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Five cars (plus one)
made famous by film

Whether films about international spies or movies about illegal street racing, cars on the big screen have captured our hearts and imaginations for decades. Let’s have a look together to the most iconic ones

Home road Five cars (plus one)
made famous by film
Five cars (plus one)
made famous by film

Passion for cars and car culture can come from many places for many different people. However, the cinema holds a special place in people’s hearts all over the world. Over the years, all sorts of movies have helped to bolster car culture. Whether films about international spies or movies about illegal street racing, cars on the big screen have captured our hearts and imaginations for decades. In fact, many films have gone on to make the cars featured in them famous.

While we can debate to no end on which ones are the most famous, we wanted to highlight five of our all-time favorites…. And one with a guest star: Pirelli.

Five cars (plus one) made famous by film 01

Back to the Future, 1985, DeLorean DMC-12

“Are you telling me you built a time machine… out of a DeLorean?” Who could forget this classic film - which took a relatively unknown car with a design that was half-retro and half-futurist – and turned it into its third lead? The outrageous car was paired with an equally outrageous premise in Back to the Future. While the film didn’t exactly lead to red-hot sales for the DeLorean, it has become a timeless vehicle that still enjoys a cult following today.

Five cars (plus one) made famous by film 02

Bullitt, 1968 Mustang GT 390

Steve McQueen was the epitome of cool. Therefore, it only made sense that any car he drove was considered the epitome of cool. And the 1968 Mustang GT 390 was just that. It was already an incredibly cool car, but the 1968 film propelled it into the stratosphere. The chase scenes throughout the streets of San Francisco were unlike anything that had been committed to celluloid up until that point, helping to cement this particular Mustang as a generational icon. In fact, the car is so beloved that Ford went on to make not one but two limited edition versions since the film’s release.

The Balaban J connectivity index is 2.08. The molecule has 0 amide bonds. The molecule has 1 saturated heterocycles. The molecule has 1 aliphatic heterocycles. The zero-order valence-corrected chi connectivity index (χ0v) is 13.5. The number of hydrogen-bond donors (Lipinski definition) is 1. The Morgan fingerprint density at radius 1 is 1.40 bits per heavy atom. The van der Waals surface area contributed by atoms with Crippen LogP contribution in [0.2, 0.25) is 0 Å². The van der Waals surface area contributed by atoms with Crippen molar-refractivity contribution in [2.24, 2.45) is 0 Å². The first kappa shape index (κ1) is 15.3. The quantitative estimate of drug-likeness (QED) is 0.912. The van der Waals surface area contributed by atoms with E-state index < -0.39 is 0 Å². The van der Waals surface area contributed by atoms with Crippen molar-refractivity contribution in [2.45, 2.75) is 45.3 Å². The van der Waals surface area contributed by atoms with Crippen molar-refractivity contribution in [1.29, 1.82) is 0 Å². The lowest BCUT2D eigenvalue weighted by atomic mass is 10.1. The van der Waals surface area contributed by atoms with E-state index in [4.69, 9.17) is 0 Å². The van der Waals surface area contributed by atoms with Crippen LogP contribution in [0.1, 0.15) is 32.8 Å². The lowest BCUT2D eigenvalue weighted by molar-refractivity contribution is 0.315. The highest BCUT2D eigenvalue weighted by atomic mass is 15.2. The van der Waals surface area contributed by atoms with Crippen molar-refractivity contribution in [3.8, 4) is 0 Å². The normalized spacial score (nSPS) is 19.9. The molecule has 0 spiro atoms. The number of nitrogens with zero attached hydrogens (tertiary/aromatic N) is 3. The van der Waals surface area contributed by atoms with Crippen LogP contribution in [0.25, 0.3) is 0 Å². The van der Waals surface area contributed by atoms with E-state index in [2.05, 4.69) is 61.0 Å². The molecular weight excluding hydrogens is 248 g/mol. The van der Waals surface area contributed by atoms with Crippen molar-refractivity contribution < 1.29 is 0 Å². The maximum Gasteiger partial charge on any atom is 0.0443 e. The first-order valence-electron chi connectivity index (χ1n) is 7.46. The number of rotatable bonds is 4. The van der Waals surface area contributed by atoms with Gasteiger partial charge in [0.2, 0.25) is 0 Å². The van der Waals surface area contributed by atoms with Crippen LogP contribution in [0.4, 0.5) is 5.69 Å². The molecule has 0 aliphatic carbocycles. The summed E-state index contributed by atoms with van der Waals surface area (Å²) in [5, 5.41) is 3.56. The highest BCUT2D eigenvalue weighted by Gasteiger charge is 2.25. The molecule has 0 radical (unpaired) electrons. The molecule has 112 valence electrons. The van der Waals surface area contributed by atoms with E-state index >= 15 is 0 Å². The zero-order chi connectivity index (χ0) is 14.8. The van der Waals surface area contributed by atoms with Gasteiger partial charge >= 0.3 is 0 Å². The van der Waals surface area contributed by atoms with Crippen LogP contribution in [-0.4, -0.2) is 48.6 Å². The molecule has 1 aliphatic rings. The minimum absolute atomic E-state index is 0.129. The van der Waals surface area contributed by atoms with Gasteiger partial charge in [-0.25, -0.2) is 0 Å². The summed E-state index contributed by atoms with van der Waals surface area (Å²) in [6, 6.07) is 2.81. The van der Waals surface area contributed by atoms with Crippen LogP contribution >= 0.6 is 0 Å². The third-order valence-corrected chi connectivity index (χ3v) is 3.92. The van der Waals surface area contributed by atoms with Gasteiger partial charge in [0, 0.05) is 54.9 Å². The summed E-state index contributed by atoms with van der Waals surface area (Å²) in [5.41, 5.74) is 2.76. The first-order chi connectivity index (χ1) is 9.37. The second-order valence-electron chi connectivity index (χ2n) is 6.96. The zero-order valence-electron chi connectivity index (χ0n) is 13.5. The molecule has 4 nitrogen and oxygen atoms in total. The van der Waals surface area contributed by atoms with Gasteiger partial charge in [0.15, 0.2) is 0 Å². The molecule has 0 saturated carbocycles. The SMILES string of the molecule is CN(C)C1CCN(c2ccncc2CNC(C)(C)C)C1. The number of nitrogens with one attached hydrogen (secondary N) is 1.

The Fast and the Furious, 2001, Dodge Charger

The Dodge Charger has had quite a few runs on both the big and little screen. In fact, most people likely remember the famous 1969 Charger that was featured with the moniker “General Lee” in The Dukes of Hazzard. However, in 2001, the first film in the long-running, multi-billion-dollar franchise that is still going today introduced this beast of a car to an entirely new generation. In a film of flashy imported sports cars that scream finesse, the 1970 Charger proves that sometimes all you need is a bit of old-fashioned American Muscle.

Ferris Bueller’s Day Off, 1986, Modena GT Spyder California

No real Ferraris were injured in the making of this film. Interestingly enough, this car is actually modified for the film to resemble a 1961 Ferrari 250 GT California. There are likely a number of reasons why the production team chose to go this route, though we imagine the biggest one had something to do with rolling a $300,000 car out of an elevated, glass-encased garage, all but destroying it.

The Italian Job, 1969 Austin Mini Cooper S 1275

When you ask people what they remember most about The Italian Job, it is a foregone conclusion that they’ll mention the Mini Coopers almost immediately. However, the Minis almost never appeared in the film, as the British Motor Corporation was notoriously difficult when it came to working with the production team. BMC would not donate any vehicles to the film, instead opting to sell six Minis at trade price and an additional 30 at full retail price. Thankfully, the film’s screenwriter Troy Kennedy stuck to his guns and refused to swap out the Mini for other vehicles. This decision ultimately led to the film’s chase scenes becoming some of the most famous of all-time, while propelling the Mini from a well-known urban vehicle in the United Kingdom to a pop culture icon across the globe.

Spectre, 2015, James Bond’s Aston Martin DB10

“The name is Zero. P Zero.” This is obviously how the tires that enable 007 to pursue and escape from villains on a regular basis would introduce themselves if they could talk. James Bond has driven a number of cars over the years (in excess of 100) but the latest is the DB10: a special one-off vehicle created for the film Spectre, which previews the forthcoming DB11. A number of Pirelli tires were harmed in the making of Spectre, with Pirelli providing original equipment for Aston Martin and its most discerning customers, such as 007.

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